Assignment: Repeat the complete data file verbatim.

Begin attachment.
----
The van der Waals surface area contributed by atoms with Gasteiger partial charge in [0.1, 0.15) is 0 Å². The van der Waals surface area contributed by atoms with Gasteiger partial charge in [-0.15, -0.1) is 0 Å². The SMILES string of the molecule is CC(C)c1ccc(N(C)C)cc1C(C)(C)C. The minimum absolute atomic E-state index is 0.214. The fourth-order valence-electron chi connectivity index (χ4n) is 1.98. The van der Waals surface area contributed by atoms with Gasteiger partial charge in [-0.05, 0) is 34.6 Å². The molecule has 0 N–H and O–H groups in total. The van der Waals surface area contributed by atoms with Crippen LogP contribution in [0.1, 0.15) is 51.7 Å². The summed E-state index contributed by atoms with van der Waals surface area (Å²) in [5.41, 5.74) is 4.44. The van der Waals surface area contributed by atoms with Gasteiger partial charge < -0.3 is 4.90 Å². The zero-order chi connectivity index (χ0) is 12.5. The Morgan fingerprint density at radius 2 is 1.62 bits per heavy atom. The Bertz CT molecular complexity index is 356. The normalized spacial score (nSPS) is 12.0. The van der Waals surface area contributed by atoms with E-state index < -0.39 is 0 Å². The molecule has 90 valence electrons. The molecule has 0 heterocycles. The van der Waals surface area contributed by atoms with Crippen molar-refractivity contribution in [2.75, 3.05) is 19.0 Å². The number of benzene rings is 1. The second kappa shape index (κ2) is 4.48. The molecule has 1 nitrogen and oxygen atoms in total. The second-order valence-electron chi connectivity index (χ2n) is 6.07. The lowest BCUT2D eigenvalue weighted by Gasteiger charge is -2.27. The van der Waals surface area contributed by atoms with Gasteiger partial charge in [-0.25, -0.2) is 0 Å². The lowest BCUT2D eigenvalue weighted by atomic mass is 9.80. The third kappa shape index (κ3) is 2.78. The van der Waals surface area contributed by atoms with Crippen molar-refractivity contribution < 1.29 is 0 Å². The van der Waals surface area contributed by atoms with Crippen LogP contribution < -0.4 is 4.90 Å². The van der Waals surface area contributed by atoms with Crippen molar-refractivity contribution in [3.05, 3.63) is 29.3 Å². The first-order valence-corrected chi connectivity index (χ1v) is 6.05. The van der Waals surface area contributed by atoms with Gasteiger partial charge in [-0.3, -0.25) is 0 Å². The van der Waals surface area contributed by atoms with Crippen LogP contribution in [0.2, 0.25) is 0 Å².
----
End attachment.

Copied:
The van der Waals surface area contributed by atoms with Gasteiger partial charge in [0.1, 0.15) is 0 Å². The van der Waals surface area contributed by atoms with Gasteiger partial charge in [-0.15, -0.1) is 0 Å². The SMILES string of the molecule is CC(C)c1ccc(N(C)C)cc1C(C)(C)C. The minimum absolute atomic E-state index is 0.214. The fourth-order valence-electron chi connectivity index (χ4n) is 1.98. The van der Waals surface area contributed by atoms with Gasteiger partial charge in [-0.05, 0) is 34.6 Å². The molecule has 0 N–H and O–H groups in total. The van der Waals surface area contributed by atoms with Crippen LogP contribution in [0.1, 0.15) is 51.7 Å². The summed E-state index contributed by atoms with van der Waals surface area (Å²) in [5.41, 5.74) is 4.44. The van der Waals surface area contributed by atoms with Gasteiger partial charge < -0.3 is 4.90 Å². The zero-order chi connectivity index (χ0) is 12.5. The Morgan fingerprint density at radius 2 is 1.62 bits per heavy atom. The Bertz CT molecular complexity index is 356. The normalized spacial score (nSPS) is 12.0. The van der Waals surface area contributed by atoms with E-state index < -0.39 is 0 Å². The molecule has 90 valence electrons. The molecule has 0 heterocycles. The van der Waals surface area contributed by atoms with Crippen molar-refractivity contribution in [2.75, 3.05) is 19.0 Å². The number of benzene rings is 1. The second kappa shape index (κ2) is 4.48. The molecule has 1 nitrogen and oxygen atoms in total. The second-order valence-electron chi connectivity index (χ2n) is 6.07. The lowest BCUT2D eigenvalue weighted by Gasteiger charge is -2.27. The van der Waals surface area contributed by atoms with Gasteiger partial charge in [-0.25, -0.2) is 0 Å². The lowest BCUT2D eigenvalue weighted by atomic mass is 9.80. The third kappa shape index (κ3) is 2.78. The van der Waals surface area contributed by atoms with Crippen molar-refractivity contribution < 1.29 is 0 Å². The van der Waals surface area contributed by atoms with Crippen LogP contribution < -0.4 is 4.90 Å². The van der Waals surface area contributed by atoms with Crippen molar-refractivity contribution in [3.05, 3.63) is 29.3 Å². The first-order valence-corrected chi connectivity index (χ1v) is 6.05. The van der Waals surface area contributed by atoms with Gasteiger partial charge in [-0.3, -0.25) is 0 Å². The van der Waals surface area contributed by atoms with Crippen LogP contribution in [0.2, 0.25) is 0 Å².